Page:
Science

Scroll through the UNIVERSE: Incredible interactive map lets you explore 200,000 galaxies

Space fans no longer have to rely on science fiction or wait for pictures beamed back from the James Webb Space Telescope to explore the deepest edges of the universe. 

Astronomers from Johns Hopkins University have created a new interactive map that allows you to scroll through the universe. 

Using data mined over two decades by the Sloan Digital Sky Survey, the map allows the public to experience parts of the universe that were previously only accessible to scientists.

The map, which can be viewed and downloaded for free, depicts the actual position and real colours of 200,000 galaxies, each containing billions of stars and planets. 

Astronomers from Johns Hopkins University have created a new interactive map that allows you to scroll through the universe

Astronomers from Johns Hopkins University have created a new interactive map that allows you to scroll through the universe

The map, which can be viewed and downloaded for free, depicts the actual position and real colours of 200,000 galaxies, each containing billions of stars and planets

The map, which can be viewed and downloaded for free, depicts the actual position and real colours of 200,000 galaxies, each containing billions of stars and planets 

What does the map show? 

Each dot on the map represents a galaxy with its apparent colours.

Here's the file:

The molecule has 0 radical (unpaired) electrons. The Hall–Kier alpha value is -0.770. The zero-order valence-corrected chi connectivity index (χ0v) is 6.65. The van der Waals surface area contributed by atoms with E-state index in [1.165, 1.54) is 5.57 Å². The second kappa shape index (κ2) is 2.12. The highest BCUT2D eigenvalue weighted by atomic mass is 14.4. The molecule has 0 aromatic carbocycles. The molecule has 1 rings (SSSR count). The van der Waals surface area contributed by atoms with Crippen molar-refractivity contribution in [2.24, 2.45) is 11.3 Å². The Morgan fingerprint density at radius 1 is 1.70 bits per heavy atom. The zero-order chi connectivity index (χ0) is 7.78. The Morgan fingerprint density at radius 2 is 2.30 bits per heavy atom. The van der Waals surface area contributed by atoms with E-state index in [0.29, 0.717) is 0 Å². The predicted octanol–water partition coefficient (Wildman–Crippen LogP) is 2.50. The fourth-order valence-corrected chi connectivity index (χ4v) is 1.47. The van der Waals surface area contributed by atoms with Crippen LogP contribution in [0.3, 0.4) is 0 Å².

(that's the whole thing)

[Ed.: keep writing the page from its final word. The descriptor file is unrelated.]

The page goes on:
Less than a billion years ago: The initial section of the universe, expanding outwards from the Milky Way, depicts thousands of spiral galaxies, represented as blue dots.

1.6 billion years ago: We see elliptical galaxies which are yellowish, and much brighter than spiral galaxies. 

4.5 billion years ago: We can see ‘redshifted elliptical galaxies’, which appear redder as photons get stretched as the universe expands.

6.2 billion years ago: The galaxies become harder to see. However, we can still spot quasars, which are massive black holes located at the centre of certain galaxies.

10 billion years ago: The blue quasars become more sparsely filled, as ‘redshifted quasars’ now appear.

A bit further, we encounter an epoch during which the Universe is filled with hydrogen gas that prevents the propagation of visible light we could observe today. This epoch is called the ‘dark ages’.

Beyond this vast void, we see a bright blue, yellow border, which represents the edge of the observable universe.

Source: mapoftheuniverse.net 

Map creator Brice Ménard, a professor at Johns Hopkins said: ‘Growing up I was very inspired by astronomy pictures, stars, nebulae and galaxies, and now it’s our time to create a new type of picture to inspire people.

‘Astrophysicists around the world have been analysing this data for years, leading to thousands of scientific papers and discoveries. 

‘But nobody took the time to create a map that is beautiful, scientifically accurate, and accessible to people who are not scientists. Our goal here is to show everybody what the universe really looks like.’

For this impressive project, the researchers gathered data from the Sloan Digital Sky Survey, a pioneering effort to capture the night sky through a telescope based in New Mexico.

Since being launched in 2000, researchers have gradually captured such a broad perspective of the universe by aiming the telescope at slightly different locations every night. 

With the help of former Johns Hopkins computer science student Nikita Shtarkman, Dr Ménard was able to visualise a ‘slice’ of the universe.

This ‘slice’ holds 200,000 galaxies, where each dot represents a galaxy, and each galaxy contained billions of stars and planets. 

Our very own Milky Way is just a tiny dot on the vast map and is placed at the very bottom.

Meanwhile, the top of the map depicts the edge of the observable universe. 

The colours on the map change as your gradually scroll up from the Milky Way.

The initial section of the universe, expanding outwards from the Milky Way, depicts thousands of spiral galaxies, represented as blue dots.